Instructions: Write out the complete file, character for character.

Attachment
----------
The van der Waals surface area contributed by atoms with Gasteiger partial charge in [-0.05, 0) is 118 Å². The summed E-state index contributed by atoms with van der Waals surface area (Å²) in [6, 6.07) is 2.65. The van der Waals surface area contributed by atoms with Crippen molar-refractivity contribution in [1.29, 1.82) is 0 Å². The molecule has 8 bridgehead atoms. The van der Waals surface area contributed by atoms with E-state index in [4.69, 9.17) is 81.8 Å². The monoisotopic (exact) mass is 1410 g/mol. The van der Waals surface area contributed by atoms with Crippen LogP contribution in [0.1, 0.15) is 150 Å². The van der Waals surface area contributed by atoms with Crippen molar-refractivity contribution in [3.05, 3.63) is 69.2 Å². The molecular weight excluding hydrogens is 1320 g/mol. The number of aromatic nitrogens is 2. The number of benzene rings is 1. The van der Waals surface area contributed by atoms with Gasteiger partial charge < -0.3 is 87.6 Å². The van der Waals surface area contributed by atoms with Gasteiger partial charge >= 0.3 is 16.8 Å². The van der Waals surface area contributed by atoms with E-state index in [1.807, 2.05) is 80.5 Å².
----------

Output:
The van der Waals surface area contributed by atoms with Gasteiger partial charge in [-0.05, 0) is 118 Å². The summed E-state index contributed by atoms with van der Waals surface area (Å²) in [6, 6.07) is 2.65. The van der Waals surface area contributed by atoms with Crippen molar-refractivity contribution in [1.29, 1.82) is 0 Å². The molecule has 8 bridgehead atoms. The van der Waals surface area contributed by atoms with E-state index in [4.69, 9.17) is 81.8 Å². The monoisotopic (exact) mass is 1410 g/mol. The van der Waals surface area contributed by atoms with Crippen LogP contribution in [0.1, 0.15) is 150 Å². The van der Waals surface area contributed by atoms with Crippen molar-refractivity contribution in [3.05, 3.63) is 69.2 Å². The molecular weight excluding hydrogens is 1320 g/mol. The number of aromatic nitrogens is 2. The number of benzene rings is 1. The van der Waals surface area contributed by atoms with Gasteiger partial charge < -0.3 is 87.6 Å². The van der Waals surface area contributed by atoms with Gasteiger partial charge >= 0.3 is 16.8 Å². The van der Waals surface area contributed by atoms with E-state index in [1.807, 2.05) is 80.5 Å².